Cut Paste Questions

Mike423

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I have some questiones about cut paste and figured i'd see if anyone could shed some light on these subjects for me. Hopefully this will be an interesting topic.

Is there any difference between the tube type and the small tub Japanese cut paste? Such as Karusmate, Shin-Kiyonal or Top Jin M-Paste (not sure if I got the names right since the writings always in Japanese)?

I also I have seen some sources say (concerning the tub type) that the green cap type should be used for Azaleas and Evergreens, but have then heard others say that the white cap variant can be used just the same? Does one serve the cause better than another or does it not make difference?

And finally has anyone found any studies done on how long cut past can last for and or if its shelf life can be extended after opening by storing it in any specific manner? I have heard how long its application use can last but never any mentions of its storage life.

-Mike
 

jk_lewis

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I hesitate to get into another cut paste discussion, but . . .

1. Except in rare instances, cut paste is a waste of your time and money. Those rare instances include using it on thin-barked trees (beech, maple, hornbeam, etc) and only on large chops. There, you use it only on the edges to keep the thin bark from drying and pulling away from the wound site (and if you'd left a stub you might not need it).

2. Cut paste can create problems, too. It -- especially that heavy globby Japanese stuff -- can create pockets where moisture and resulting disease can be incubated right next to the wound site.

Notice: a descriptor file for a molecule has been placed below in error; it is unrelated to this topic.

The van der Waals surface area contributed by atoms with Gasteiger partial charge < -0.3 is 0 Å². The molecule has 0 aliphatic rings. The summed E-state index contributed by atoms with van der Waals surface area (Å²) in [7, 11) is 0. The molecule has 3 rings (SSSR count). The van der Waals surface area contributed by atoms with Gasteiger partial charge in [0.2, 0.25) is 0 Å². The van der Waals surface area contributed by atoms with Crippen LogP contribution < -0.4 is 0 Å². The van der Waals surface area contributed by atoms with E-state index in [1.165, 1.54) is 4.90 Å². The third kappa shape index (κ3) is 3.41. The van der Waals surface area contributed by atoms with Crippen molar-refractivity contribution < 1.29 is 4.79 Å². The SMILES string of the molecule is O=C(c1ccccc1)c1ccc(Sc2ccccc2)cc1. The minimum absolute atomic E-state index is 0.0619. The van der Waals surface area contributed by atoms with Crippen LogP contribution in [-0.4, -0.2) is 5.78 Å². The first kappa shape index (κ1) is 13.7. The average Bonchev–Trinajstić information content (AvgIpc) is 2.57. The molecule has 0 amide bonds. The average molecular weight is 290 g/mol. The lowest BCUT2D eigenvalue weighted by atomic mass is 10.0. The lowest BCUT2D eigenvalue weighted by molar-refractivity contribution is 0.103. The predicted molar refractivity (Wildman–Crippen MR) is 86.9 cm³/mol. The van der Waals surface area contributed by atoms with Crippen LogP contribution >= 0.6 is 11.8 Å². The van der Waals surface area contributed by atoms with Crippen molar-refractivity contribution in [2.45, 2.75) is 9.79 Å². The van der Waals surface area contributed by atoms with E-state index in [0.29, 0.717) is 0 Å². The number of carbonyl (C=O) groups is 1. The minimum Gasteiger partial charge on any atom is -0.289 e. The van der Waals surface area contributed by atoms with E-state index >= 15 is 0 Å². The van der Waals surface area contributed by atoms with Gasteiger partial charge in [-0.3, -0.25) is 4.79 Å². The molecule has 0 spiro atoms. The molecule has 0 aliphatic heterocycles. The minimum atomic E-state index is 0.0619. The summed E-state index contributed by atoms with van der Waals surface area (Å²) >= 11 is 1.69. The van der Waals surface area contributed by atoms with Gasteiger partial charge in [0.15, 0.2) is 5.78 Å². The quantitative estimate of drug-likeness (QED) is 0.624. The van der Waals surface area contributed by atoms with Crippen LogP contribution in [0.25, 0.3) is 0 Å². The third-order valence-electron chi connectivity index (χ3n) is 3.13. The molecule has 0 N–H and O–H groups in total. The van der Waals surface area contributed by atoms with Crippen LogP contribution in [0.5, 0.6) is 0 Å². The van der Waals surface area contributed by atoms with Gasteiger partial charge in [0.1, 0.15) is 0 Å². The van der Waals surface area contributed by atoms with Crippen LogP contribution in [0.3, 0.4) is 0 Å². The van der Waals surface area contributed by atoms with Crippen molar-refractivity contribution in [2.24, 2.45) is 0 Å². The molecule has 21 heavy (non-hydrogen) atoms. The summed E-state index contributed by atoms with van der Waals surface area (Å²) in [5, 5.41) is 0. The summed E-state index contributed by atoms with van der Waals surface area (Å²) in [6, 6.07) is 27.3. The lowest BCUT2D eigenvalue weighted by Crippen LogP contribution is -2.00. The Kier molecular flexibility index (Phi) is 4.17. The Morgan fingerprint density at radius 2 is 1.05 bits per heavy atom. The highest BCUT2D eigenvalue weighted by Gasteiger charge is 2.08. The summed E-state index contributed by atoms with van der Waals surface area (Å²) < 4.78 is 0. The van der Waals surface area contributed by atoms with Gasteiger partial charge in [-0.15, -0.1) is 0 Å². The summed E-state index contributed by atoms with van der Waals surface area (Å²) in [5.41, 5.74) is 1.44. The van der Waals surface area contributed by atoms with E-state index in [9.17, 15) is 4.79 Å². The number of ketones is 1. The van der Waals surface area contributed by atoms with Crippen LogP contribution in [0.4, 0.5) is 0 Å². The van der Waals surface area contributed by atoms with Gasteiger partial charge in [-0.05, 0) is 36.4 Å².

3. It is ungodlyl ugly.

4. Most/many professional arborists no longer use cut pastes (wound sealents) even on large trees they work on. Those that do use it, tend toward the sealents that contain bee's wax, which is a natural fungicide.
 

Mike423

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I am aware of the never ending debate on cut paste and in most instances I never use it. However the topic of my inquiry is not to discuss whether or not it should be used.
 

Brian Van Fleet

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Green lid tub is brown putty, for conifers...White lid tub is gray putty, for d-trees; other than color, I think they're the same. I've had a tub last for 6-7 years, and it gets stiff, but workable again if warmed slightly (sun, microwave).

I use the tube type for large cuts on d-trees to keep water out, but that's about it. Jim is right, it will trap water and form a blister, which I can't think is healthy for the tree, but it's pretty easy to fix. It's somewhat messy and UGLY until it ages, but most scars should be toward the back anyway...hopefully. I'm convinced scars roll over better if the wood isn't rotted, and this type seems to keep the wood preserved underneath.

Kiyonal is much messier and hard to work with than the Topsin or TopJin white or yellow plastic tubes; which I actually like using. Topsin/Topjinis more the consistency of toothpaste and is much more workable than the Kiyonal, which has the consistency of rubber cement. Both are MUCH harder to remove from trees than the putty.
 

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